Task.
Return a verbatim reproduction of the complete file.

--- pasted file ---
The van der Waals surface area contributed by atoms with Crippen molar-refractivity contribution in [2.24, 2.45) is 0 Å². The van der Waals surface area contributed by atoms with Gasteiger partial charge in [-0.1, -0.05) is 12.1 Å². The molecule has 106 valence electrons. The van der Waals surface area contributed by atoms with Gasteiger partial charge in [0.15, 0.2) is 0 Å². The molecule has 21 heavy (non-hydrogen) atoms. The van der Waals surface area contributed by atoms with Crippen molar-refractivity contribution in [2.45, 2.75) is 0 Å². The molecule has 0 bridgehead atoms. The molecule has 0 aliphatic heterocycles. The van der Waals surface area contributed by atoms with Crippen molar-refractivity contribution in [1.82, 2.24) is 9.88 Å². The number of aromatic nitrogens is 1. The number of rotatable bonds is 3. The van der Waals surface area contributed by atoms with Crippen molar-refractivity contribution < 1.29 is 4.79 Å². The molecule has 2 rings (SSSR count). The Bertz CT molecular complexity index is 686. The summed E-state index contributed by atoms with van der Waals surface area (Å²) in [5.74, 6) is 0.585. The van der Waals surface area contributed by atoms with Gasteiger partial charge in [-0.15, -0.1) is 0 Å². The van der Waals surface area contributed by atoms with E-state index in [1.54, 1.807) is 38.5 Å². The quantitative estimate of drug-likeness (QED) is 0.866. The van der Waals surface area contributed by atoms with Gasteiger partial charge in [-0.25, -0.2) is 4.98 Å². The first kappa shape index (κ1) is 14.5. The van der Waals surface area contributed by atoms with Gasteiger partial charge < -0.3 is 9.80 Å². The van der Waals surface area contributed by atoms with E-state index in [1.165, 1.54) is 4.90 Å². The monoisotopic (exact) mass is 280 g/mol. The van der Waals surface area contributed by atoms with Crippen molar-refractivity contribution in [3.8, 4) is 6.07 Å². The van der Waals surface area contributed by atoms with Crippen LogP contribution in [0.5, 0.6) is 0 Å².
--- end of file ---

The van der Waals surface area contributed by atoms with Crippen molar-refractivity contribution in [2.24, 2.45) is 0 Å². The van der Waals surface area contributed by atoms with Gasteiger partial charge in [-0.1, -0.05) is 12.1 Å². The molecule has 106 valence electrons. The van der Waals surface area contributed by atoms with Gasteiger partial charge in [0.15, 0.2) is 0 Å². The molecule has 21 heavy (non-hydrogen) atoms. The van der Waals surface area contributed by atoms with Crippen molar-refractivity contribution in [2.45, 2.75) is 0 Å². The molecule has 0 bridgehead atoms. The molecule has 0 aliphatic heterocycles. The van der Waals surface area contributed by atoms with Crippen molar-refractivity contribution in [1.82, 2.24) is 9.88 Å². The number of aromatic nitrogens is 1. The number of rotatable bonds is 3. The van der Waals surface area contributed by atoms with Crippen molar-refractivity contribution < 1.29 is 4.79 Å². The molecule has 2 rings (SSSR count). The Bertz CT molecular complexity index is 686. The summed E-state index contributed by atoms with van der Waals surface area (Å²) in [5.74, 6) is 0.585. The van der Waals surface area contributed by atoms with Gasteiger partial charge in [-0.15, -0.1) is 0 Å². The van der Waals surface area contributed by atoms with E-state index in [1.54, 1.807) is 38.5 Å². The quantitative estimate of drug-likeness (QED) is 0.866. The van der Waals surface area contributed by atoms with Gasteiger partial charge in [-0.25, -0.2) is 4.98 Å². The first kappa shape index (κ1) is 14.5. The van der Waals surface area contributed by atoms with Gasteiger partial charge < -0.3 is 9.80 Å². The van der Waals surface area contributed by atoms with E-state index in [1.165, 1.54) is 4.90 Å². The monoisotopic (exact) mass is 280 g/mol. The van der Waals surface area contributed by atoms with Crippen molar-refractivity contribution in [3.8, 4) is 6.07 Å². The van der Waals surface area contributed by atoms with Crippen LogP contribution in [0.5, 0.6) is 0 Å².